H.B. 1966

By: Deshotel

Urban Affairs

Committee Report (Unamended)






Interested parties observe that, under current law, an economic development corporation may expend funds only on certain authorized projects and that such authorized projects do not specifically include the development of infrastructure unless related to a new or expanded business enterprise. These parties contend that counties experiencing high unemployment rates have a difficult time enticing new businesses in their community, which will create new jobs, ad valorem tax base and possibly sales tax revenues. The interested parties further assert that allowing qualifying economic development corporations to use sales tax revenue to construct or support the construction of much-needed infrastructure to develop or redevelop areas within a community would attract new businesses into such areas.


H.B. 1966 seeks to provide more flexibility for the use of economic development funds so that communities with historically high unemployment rates can use the funds for critical infrastructure improvements.




It is the committee's opinion that this bill does not expressly grant any additional rulemaking authority to a state officer, department, agency, or institution.




H.B. 1966 amends the Local Government Code to include as an authorized project, for certain corporations under the Development Corporation Act, expenditures found by the board of directors to be required or suitable for infrastructure improvements necessary to develop and revitalize areas in the corporation's authorizing municipality, including streets and roads, rail spurs, water and sewer utilities, electric utilities, gas utilities, drainage, site improvements, and related improvements; telecommunications, data, or Internet improvements; or facilities designed to remediate, mitigate, or control erosion, including coastal erosion along the Gulf of Mexico or the Gulf Intracoastal Waterway. The bill makes its provisions applicable only to a corporation the creation of which was authorized by a municipality that has a population of 10,000 or more, is located in a county bordering the Gulf of Mexico or the Gulf Intracoastal Waterway, and has, or is included in a metropolitan statistical area of this state that has, an unemployment rate that averaged at least two percent above the state average for the most recent two consecutive years for which statistics are available.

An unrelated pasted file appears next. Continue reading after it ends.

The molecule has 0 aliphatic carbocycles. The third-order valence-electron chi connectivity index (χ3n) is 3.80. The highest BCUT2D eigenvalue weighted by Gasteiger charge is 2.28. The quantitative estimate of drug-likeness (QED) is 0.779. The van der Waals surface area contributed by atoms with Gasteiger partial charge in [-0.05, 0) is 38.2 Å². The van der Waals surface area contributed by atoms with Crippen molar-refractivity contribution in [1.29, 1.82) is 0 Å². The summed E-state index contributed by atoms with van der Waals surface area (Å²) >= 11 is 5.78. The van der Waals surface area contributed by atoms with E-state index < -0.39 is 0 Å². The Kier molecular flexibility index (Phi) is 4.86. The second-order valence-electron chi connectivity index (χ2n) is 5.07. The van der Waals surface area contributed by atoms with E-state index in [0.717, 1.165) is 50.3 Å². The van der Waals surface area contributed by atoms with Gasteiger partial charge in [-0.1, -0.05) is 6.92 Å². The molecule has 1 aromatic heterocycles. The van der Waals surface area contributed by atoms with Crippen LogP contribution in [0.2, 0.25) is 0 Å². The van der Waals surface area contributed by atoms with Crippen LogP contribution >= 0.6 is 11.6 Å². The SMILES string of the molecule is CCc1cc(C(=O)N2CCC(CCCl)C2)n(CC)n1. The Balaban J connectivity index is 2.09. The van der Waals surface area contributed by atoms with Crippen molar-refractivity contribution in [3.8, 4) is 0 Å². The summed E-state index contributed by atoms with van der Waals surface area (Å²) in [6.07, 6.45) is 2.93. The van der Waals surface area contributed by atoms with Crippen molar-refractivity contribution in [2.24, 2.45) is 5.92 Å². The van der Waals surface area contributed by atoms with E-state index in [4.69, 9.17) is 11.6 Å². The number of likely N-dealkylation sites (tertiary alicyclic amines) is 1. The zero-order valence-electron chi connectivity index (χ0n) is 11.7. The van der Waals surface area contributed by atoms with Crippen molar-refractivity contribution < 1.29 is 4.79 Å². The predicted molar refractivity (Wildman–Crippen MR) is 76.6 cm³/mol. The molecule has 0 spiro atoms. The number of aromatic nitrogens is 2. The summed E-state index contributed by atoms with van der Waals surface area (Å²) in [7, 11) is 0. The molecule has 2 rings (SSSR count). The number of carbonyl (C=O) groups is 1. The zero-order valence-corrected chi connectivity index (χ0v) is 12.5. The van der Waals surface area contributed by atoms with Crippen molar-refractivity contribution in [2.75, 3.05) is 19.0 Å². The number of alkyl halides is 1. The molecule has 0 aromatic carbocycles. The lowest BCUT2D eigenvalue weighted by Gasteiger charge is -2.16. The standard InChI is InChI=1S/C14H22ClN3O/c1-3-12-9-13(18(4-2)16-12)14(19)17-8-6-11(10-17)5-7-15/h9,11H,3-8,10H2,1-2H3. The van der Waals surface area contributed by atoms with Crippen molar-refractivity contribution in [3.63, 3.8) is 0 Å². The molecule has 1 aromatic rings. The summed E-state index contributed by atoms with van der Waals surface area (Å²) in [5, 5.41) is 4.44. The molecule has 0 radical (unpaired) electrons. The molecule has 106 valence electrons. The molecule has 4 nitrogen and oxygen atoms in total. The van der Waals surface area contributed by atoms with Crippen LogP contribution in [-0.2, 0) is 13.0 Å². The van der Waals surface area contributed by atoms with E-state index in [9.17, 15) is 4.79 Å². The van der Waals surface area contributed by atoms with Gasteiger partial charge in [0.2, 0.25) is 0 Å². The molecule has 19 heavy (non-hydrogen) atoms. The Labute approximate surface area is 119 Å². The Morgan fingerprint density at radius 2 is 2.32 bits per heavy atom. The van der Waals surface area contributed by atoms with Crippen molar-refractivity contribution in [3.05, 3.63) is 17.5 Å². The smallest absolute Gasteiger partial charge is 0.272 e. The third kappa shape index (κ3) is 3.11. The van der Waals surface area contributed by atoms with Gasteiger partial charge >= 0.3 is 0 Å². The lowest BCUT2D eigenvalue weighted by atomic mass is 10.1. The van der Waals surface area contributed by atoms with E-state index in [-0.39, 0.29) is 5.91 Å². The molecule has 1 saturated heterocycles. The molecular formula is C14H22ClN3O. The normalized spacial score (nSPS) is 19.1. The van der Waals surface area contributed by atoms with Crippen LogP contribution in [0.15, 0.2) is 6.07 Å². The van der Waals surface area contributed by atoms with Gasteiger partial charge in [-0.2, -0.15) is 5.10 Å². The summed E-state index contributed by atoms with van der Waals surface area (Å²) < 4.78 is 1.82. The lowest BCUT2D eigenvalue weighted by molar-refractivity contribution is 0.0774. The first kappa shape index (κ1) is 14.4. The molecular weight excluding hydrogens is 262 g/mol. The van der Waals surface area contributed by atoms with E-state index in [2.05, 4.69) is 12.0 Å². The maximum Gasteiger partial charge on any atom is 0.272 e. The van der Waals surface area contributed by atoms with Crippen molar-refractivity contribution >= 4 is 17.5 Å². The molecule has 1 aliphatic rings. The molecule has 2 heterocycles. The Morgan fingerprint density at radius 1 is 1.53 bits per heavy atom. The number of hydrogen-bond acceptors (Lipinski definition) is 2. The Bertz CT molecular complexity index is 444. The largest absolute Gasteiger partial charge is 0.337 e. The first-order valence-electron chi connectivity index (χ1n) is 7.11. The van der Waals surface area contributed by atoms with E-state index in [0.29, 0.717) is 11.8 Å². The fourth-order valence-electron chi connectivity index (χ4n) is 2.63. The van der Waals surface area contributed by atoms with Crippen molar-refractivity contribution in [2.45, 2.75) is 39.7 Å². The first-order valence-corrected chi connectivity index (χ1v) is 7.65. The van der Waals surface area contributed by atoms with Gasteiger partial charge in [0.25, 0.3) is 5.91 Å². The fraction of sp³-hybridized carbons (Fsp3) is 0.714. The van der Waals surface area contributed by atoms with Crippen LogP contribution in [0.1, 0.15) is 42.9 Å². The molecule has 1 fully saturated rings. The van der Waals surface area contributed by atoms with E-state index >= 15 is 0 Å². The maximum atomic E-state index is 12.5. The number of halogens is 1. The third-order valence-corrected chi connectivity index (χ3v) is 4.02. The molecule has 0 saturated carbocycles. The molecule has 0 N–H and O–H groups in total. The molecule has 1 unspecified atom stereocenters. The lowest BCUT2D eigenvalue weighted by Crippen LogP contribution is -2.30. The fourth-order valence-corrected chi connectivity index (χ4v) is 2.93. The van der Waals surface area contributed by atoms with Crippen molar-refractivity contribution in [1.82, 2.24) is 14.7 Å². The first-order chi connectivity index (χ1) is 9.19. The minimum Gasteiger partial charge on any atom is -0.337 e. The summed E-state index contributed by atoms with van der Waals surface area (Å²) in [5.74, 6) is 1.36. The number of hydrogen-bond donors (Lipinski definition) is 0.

On passage, or, if the bill does not receive the necessary vote, September 1, 2013.